Moviegoers Guide to New 'Iron Man 2' Characters
The War Machine armor in "Iron Man 2"
Despite some lukewarm early reviews, "Iron Man 2" — out Friday — is poised to be one of the biggest movies of the summer. And in the tradition of comic book film sequels, there are quite a few new faces from the original comics making their first appearance on the big screen. Also following tradition, the characters have been tweaked slightly (or drastically, in some cases) on their way to the cinema.For those unfamiliar with the often-complicated world of Marvel Comics lore, here's a handy field guide to the new characters of "Iron Man 2." Black Widow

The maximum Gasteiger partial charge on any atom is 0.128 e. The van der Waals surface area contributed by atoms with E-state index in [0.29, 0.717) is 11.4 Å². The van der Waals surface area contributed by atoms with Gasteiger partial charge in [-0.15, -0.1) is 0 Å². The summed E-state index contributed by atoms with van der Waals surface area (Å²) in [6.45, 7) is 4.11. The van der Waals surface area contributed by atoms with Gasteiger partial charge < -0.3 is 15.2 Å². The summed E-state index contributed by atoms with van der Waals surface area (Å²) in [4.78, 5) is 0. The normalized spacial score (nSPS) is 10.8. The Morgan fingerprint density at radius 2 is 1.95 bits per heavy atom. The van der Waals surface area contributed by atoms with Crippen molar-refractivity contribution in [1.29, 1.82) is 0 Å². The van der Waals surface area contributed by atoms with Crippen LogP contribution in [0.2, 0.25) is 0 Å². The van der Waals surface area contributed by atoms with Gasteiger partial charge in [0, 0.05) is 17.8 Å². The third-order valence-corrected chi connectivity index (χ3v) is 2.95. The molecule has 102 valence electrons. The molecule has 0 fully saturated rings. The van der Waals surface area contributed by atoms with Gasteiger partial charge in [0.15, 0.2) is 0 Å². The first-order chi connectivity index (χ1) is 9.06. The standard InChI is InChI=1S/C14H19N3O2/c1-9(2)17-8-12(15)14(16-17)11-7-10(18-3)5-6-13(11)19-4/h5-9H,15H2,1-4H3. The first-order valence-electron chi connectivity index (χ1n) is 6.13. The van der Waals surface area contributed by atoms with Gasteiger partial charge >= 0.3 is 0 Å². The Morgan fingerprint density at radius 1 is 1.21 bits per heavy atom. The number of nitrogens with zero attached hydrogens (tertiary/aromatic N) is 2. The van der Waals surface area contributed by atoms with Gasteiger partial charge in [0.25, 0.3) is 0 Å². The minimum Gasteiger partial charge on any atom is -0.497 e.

First appearing in 1964, the character played in the new movie by Scarlett Johansson has been around nearly as long as Iron Man himself (who debuted the year prior). Originally depicted in the comics as a Soviet spy, she soon became a regular member of The Avengers, the superhero squad set to make their way to theaters in 2012. Cold War-era villains would be just a tad out of place in the hyper-modern world of these movies, and the film's Black Widow has nearly every trace of Russian-ness scrapped, other than retaining the given name "Natasha Romanoff." She's still a spy, though, and sports the character's trademark black catsuit. Whiplash The movie's main villain is actually something of a hybrid, combining two classic Iron Man antagonists: Whiplash and Crimson Dynamo. He's got the abilities of Whiplash, as made somewhat obvious from the electric whips attached to each of his arms. While Whiplash was an American and disgruntled former Tony Stark employee, Mickey Rourke's character is a Russian scientist — much closer to the original Crimson Dynamo (there have been about a dozen). Essentially the USSR's answer to Iron Man, Crimson Dynamo was a Soviet researcher in an armored suit (Iron Man had a lot of problems with Russians back in the '60s). Rourke's character and the first Crimson Dynamo even share the same last name, "Vanko." Justin Hammer Visually, maybe the greatest discrepancy in depiction between the comic books and the movies. The comic book version of Justin Hammer is gray-haired and clearly a couple decades older than Tony Stark, while Sam Rockwell is actually a few years younger than Robert Downey Jr. The motivations of the character remain consistent, though, as both are rival industrialists looking to bring down Stark Industries through less-than-wholesome means. This character is the recipient of yet another nationality switch: The comic version is British, his movie counterpart is American. War Machine The character of James Rhodes—Tony Stark's friend and military liaison—first appeared in the original 2008 "Iron Man" film, portrayed by Terrence Howard. This time around, he's played by Don Cheadle, and we get to see him in action as his superhero alter ego War Machine, a (much) more heavily armed version of Iron Man. In the comics, Rhodes adopted the black-and-silver War Machine armor after filling-in as Iron Man for Tony Stark on two separate occasions. Recently, he was severely wounded and had his mind transferred into a clone body — the kind of thing that happens in comic books more than you'd think.